Michael Novak's latest book, No One Sees God: The Dark Night of Atheists and Unbelievers, is a lucid, erudite, and moving exploration of what can be known about God by reason alone. Thus, its meaning and significance are sure to be lost on most people who read it, because, unfortunately, most people today are neither lucid, erudite, nor reasonable. It is nonetheless a fine book--not intended as a defense of Christianity, but as a dialogue about what cannot not be known, but is seldom contemplated and reflected upon.
While Novak's book is not a book about Christianity or religion per se, it seems to me to be highly relevant to the subject of religious unbelief. There are several forms of such unbelief. There is the sincere person who, though he has no knowledge of revealed Trinitarian religion, he nonetheless tries to pursue truth and goodness as best he can in his own life. Revelation itself seems to indicate that this form of unbelief is not culpable (e.g., Romans 2:14). Then there is the unbelief of the religiously indifferent person. This person has thought of God, is aware of his existence, and knows what that knowledge requires, but he indifferently goes about his life with no reference to God. Then, there is the deliberate rejection of God and his revelation--an opposition to God's very existence. The latter two forms of unbelief are culpable.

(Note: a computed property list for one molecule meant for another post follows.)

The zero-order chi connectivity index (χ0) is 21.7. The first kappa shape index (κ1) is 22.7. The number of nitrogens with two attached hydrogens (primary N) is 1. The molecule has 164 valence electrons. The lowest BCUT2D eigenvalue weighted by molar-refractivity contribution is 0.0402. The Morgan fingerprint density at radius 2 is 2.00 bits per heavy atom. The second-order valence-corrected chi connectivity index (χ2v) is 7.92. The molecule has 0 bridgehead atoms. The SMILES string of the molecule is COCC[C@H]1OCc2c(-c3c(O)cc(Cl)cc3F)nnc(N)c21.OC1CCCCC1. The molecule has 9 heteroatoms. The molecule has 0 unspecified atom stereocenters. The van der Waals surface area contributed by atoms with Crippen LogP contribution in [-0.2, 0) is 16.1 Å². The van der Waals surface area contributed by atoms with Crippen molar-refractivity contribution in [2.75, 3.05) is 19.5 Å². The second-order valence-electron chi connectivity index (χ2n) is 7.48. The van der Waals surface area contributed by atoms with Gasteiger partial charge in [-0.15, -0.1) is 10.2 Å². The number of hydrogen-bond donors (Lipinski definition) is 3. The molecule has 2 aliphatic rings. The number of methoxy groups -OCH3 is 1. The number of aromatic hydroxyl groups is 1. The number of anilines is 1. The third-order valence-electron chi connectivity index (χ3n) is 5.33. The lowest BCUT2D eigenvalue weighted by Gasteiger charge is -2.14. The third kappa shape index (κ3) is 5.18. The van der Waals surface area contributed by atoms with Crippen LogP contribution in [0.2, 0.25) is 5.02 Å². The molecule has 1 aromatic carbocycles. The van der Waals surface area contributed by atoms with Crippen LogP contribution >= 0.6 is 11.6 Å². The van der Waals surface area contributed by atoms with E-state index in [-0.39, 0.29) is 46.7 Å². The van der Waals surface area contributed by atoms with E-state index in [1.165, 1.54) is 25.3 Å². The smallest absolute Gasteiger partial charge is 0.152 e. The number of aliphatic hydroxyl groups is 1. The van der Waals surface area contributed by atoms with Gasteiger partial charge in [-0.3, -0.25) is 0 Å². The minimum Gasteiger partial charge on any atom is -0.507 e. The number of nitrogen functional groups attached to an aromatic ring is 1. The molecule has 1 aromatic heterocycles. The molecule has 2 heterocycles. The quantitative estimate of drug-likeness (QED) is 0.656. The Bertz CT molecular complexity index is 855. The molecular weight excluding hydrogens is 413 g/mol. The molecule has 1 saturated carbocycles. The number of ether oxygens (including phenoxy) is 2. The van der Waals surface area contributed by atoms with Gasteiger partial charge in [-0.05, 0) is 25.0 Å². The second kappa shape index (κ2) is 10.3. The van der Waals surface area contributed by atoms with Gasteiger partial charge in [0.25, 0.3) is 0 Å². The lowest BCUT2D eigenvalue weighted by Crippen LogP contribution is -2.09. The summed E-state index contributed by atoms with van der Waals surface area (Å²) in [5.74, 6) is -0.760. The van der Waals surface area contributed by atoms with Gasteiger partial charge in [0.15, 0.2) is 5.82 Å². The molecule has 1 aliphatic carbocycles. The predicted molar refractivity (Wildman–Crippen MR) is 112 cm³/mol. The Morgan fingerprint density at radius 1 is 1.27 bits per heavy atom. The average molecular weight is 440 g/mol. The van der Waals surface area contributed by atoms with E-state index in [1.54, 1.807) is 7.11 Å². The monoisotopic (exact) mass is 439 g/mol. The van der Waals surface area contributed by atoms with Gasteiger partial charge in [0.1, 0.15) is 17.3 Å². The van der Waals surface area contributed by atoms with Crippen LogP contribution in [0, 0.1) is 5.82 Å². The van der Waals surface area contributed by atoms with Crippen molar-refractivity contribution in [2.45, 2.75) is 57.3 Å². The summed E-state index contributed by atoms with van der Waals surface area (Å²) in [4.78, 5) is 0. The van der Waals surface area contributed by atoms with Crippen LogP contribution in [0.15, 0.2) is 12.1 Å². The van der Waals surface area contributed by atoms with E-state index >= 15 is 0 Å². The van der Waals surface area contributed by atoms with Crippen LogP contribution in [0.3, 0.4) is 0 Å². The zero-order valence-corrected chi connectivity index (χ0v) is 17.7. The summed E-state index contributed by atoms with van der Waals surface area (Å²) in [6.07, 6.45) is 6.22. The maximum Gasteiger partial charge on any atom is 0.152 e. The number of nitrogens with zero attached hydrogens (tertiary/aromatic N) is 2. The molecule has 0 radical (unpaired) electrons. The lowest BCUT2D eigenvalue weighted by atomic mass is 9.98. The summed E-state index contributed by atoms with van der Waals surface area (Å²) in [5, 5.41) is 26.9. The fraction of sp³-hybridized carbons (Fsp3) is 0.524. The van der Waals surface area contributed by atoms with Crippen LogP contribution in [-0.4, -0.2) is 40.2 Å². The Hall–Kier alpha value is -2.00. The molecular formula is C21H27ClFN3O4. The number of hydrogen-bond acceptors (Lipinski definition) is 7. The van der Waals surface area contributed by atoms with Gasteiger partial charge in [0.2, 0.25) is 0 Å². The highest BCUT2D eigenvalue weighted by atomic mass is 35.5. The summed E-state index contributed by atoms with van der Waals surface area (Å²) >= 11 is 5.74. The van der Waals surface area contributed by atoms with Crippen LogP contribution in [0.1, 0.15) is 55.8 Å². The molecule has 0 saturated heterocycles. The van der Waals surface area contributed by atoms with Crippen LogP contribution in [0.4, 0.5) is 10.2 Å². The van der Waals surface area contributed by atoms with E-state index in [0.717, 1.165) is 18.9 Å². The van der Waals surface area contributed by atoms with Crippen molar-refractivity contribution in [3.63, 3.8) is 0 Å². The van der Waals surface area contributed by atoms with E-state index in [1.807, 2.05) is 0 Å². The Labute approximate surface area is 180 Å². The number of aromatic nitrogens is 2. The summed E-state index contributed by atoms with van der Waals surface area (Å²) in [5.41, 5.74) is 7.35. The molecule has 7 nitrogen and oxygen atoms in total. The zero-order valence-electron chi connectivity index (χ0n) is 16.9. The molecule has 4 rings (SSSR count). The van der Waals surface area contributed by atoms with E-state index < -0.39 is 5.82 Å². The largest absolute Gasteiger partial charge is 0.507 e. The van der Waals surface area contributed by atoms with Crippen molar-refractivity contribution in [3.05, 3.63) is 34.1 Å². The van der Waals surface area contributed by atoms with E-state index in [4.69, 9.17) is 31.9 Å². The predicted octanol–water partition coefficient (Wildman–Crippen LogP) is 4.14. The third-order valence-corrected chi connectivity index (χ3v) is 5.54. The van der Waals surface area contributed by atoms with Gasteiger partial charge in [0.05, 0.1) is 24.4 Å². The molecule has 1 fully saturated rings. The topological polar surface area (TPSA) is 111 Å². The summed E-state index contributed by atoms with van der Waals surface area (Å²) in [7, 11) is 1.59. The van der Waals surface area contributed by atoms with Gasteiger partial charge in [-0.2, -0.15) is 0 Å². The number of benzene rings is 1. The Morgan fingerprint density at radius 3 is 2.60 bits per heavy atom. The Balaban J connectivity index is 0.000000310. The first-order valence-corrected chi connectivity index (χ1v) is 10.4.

Novak's book is an attempt to engage in charitable dialogue those who hold the first form of unbelief noted above--the scores of people who do not identify themselves as atheists or agnostics, and who cannot not know what has been written on their hearts. And, contemplation of, and reflection on, what is deep within, has never been needed more than it is today.